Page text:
The Defense Logistics Agency is taking a major step forward in the adoption of robotic process automation (RPA), with nearly 100 unattended automations already running at the agency.
Erica Thomas, the RPA program manager for the Defense Department’s comptroller office, said Wednesday that her office is also in the process of standing up unattended automation as part of its existing RPA shared services platform.
About three years into its RPA journey, DoD’s comptroller office has stood up a Center of Excellence (CoE) that provides a cloud-based RPA infrastructure platform that’s open to anyone in DoD.
Thomas said the comptroller’s office also has a small team of developers that identify new ideas for future automations. The CoE also identifies automation priorities for fourth-estate defense agencies.
“What we’re trying to do is, where there might be hurdles or climbs that other groups may struggle as they’re trying to stand up their own RPA programs, how can we eliminate some of those barriers of entry, some of those pain points?” Thomas said at an ATARC conference.
The jump to unattended bots is a big step forward for many agencies. NASA’s Shared Services Center and the Patent and Trademark Office have unveiled plans to field unattended bots. The General Services Administration, meanwhile, is trying to help agencies overcome agencies’ concerns about letting bots run independently of an employee’s supervision.
Thomas said the CoE within the DoD comptroller’s office has taken a “hybrid” approach to help scale up the deployment of automation, with varying levels of oversight.
“Some of them want more involvement from us than others. Some groups, they simply want the technology stacks and the basic rules that they need to live by,” Thomas said.
The Army, for example, uses the comptroller CoE’s RPA platform and infrastructure, but has a completely independent RPA program and its own personnel.
Other groups within DoD are just getting started with automation, and require a more hands-on approach to getting up to speed.
“They don’t have any of the frameworks, they don’t have questionnaires or intake processes or anything else, and we’re happy to support any way that we can, even to the point that we’re doing the development work,” Thomas said.
Attended bots at USCIS focused initially on back-office functions like human capital and training operations, but Paschal said he’s looking to deploy bots into the agency’s procurement operations.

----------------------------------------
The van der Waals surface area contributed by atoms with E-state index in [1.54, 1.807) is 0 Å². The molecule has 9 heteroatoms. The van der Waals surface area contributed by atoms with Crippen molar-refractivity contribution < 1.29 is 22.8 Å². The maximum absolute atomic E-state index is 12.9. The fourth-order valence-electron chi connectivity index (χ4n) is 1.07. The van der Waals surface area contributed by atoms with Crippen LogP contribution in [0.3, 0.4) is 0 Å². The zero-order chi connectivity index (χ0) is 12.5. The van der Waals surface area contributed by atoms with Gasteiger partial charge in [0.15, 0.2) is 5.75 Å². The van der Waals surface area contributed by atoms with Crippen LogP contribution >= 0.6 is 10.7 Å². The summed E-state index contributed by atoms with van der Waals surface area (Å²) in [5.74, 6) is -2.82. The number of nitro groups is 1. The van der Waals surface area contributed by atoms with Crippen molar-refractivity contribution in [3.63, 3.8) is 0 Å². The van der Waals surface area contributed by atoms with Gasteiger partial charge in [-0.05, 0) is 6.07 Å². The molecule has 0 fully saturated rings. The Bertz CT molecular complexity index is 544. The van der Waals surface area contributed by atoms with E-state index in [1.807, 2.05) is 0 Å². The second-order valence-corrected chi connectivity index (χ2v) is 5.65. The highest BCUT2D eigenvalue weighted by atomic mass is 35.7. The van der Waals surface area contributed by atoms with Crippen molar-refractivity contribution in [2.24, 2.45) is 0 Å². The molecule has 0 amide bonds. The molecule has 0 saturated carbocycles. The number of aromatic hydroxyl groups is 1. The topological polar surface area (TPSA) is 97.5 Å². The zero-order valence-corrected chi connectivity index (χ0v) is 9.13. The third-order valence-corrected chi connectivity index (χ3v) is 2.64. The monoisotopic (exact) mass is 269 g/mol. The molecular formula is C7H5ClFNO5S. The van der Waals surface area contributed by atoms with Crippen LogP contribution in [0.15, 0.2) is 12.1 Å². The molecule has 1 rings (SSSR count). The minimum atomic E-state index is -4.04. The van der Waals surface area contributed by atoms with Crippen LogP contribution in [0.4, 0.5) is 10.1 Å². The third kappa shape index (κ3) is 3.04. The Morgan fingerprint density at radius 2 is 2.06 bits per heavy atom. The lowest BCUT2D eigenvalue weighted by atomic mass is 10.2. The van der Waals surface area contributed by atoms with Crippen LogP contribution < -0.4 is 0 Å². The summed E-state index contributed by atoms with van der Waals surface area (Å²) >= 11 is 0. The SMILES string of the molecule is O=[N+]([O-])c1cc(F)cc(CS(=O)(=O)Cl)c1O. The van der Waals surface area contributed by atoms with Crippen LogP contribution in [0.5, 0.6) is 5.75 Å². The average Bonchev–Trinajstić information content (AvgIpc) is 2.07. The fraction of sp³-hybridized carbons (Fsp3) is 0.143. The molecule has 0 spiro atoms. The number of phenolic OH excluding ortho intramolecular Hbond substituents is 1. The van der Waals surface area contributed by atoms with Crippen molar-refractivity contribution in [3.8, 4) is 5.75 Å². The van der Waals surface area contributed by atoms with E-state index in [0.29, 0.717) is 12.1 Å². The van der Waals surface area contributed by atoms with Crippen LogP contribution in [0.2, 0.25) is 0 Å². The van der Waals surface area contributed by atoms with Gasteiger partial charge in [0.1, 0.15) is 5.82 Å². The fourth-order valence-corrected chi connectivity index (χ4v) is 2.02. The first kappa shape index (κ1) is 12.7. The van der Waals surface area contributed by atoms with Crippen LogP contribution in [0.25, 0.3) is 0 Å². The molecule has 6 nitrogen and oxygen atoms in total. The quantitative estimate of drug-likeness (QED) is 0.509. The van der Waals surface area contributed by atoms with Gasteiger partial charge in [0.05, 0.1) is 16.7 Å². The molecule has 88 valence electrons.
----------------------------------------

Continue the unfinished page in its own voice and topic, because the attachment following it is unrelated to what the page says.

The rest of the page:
“I think they’re going to see that, as we can move toward unattended bots, you’re going to see a lot more data being able to be handled in the background without people having to worry about it,” Paschal said.
USCIS has also stood up a CoE and is offering “robotics as a service,” a shared service model that lends out a small team of developers that will help stand up these capabilities elsewhere in the agency.
“There are going to be people out there who don’t necessarily have the skill sets or manpower, but they need this capability,” Paschal said.
Paschal’s team also stood up a training program to help more agency employees become developers, in order to keep up with the demand for automation.
“I strongly believe that this is going to be another skillset that people have … we’re going to start to see RPA be a lot more commonplace in the government,” he said.
Through this CoE, Paschal said USCIS is able to avoid duplicative efforts in deploying automation, but also gives his program office central visibility into the utility and benefit of these bots.
”What we want to do is be able to track the value so that our customers know exactly how time savings and cost savings are given, so as a whole our Center of Excellence can make sure we’re bringing value to the agency,” he said.
It can be challenging to quantify the benefit of bot deployments, however. Thomas said one lesson learned from the private sector’s fielding of bots is that the value comes from cutting mundane work of employees’ workdays, and less from overall cost savings.
“Yes, they still have labor savings, but they’re not as significant as you would think. In the government, I think it’s important for us to recognize the major benefits aren’t necessarily the cost savings. Those are a little bit down the list,” Thomas said.